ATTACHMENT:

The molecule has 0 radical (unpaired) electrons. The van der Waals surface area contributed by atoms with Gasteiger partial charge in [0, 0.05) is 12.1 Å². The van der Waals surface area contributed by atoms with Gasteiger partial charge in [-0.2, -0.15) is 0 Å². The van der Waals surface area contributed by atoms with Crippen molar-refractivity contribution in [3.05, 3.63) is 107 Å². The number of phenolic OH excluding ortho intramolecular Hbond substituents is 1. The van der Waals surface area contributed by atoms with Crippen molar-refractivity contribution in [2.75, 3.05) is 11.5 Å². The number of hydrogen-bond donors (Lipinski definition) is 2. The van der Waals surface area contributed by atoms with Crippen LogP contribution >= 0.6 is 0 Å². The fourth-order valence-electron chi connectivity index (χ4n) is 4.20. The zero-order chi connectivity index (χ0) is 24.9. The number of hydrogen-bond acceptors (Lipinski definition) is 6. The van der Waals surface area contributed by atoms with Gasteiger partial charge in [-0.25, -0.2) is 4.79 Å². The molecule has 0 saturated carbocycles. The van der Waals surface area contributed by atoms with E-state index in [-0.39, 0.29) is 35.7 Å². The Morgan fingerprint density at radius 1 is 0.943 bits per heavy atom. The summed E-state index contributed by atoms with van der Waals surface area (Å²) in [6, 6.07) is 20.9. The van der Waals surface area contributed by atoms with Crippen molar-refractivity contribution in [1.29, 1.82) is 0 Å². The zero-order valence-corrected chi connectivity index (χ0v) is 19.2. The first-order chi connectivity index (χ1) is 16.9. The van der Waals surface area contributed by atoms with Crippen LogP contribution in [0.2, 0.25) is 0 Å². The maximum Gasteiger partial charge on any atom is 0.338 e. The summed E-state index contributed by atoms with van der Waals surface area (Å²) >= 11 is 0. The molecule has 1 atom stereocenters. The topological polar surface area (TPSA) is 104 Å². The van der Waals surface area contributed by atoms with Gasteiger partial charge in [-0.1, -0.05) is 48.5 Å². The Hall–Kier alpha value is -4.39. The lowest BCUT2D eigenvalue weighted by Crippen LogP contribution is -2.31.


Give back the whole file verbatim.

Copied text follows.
The molecule has 0 radical (unpaired) electrons. The van der Waals surface area contributed by atoms with Gasteiger partial charge in [0, 0.05) is 12.1 Å². The van der Waals surface area contributed by atoms with Gasteiger partial charge in [-0.2, -0.15) is 0 Å². The van der Waals surface area contributed by atoms with Crippen molar-refractivity contribution in [3.05, 3.63) is 107 Å². The number of phenolic OH excluding ortho intramolecular Hbond substituents is 1. The van der Waals surface area contributed by atoms with Crippen molar-refractivity contribution in [2.75, 3.05) is 11.5 Å². The number of hydrogen-bond donors (Lipinski definition) is 2. The van der Waals surface area contributed by atoms with Crippen LogP contribution >= 0.6 is 0 Å². The fourth-order valence-electron chi connectivity index (χ4n) is 4.20. The zero-order chi connectivity index (χ0) is 24.9. The number of hydrogen-bond acceptors (Lipinski definition) is 6. The van der Waals surface area contributed by atoms with Gasteiger partial charge in [-0.25, -0.2) is 4.79 Å². The molecule has 0 saturated carbocycles. The van der Waals surface area contributed by atoms with E-state index in [-0.39, 0.29) is 35.7 Å². The Morgan fingerprint density at radius 1 is 0.943 bits per heavy atom. The summed E-state index contributed by atoms with van der Waals surface area (Å²) in [6, 6.07) is 20.9. The van der Waals surface area contributed by atoms with Crippen molar-refractivity contribution in [1.29, 1.82) is 0 Å². The zero-order valence-corrected chi connectivity index (χ0v) is 19.2. The first-order chi connectivity index (χ1) is 16.9. The van der Waals surface area contributed by atoms with Crippen LogP contribution in [0.2, 0.25) is 0 Å². The maximum Gasteiger partial charge on any atom is 0.338 e. The summed E-state index contributed by atoms with van der Waals surface area (Å²) >= 11 is 0. The molecule has 1 atom stereocenters. The topological polar surface area (TPSA) is 104 Å². The van der Waals surface area contributed by atoms with Gasteiger partial charge in [-0.1, -0.05) is 48.5 Å². The Hall–Kier alpha value is -4.39. The lowest BCUT2D eigenvalue weighted by Crippen LogP contribution is -2.31.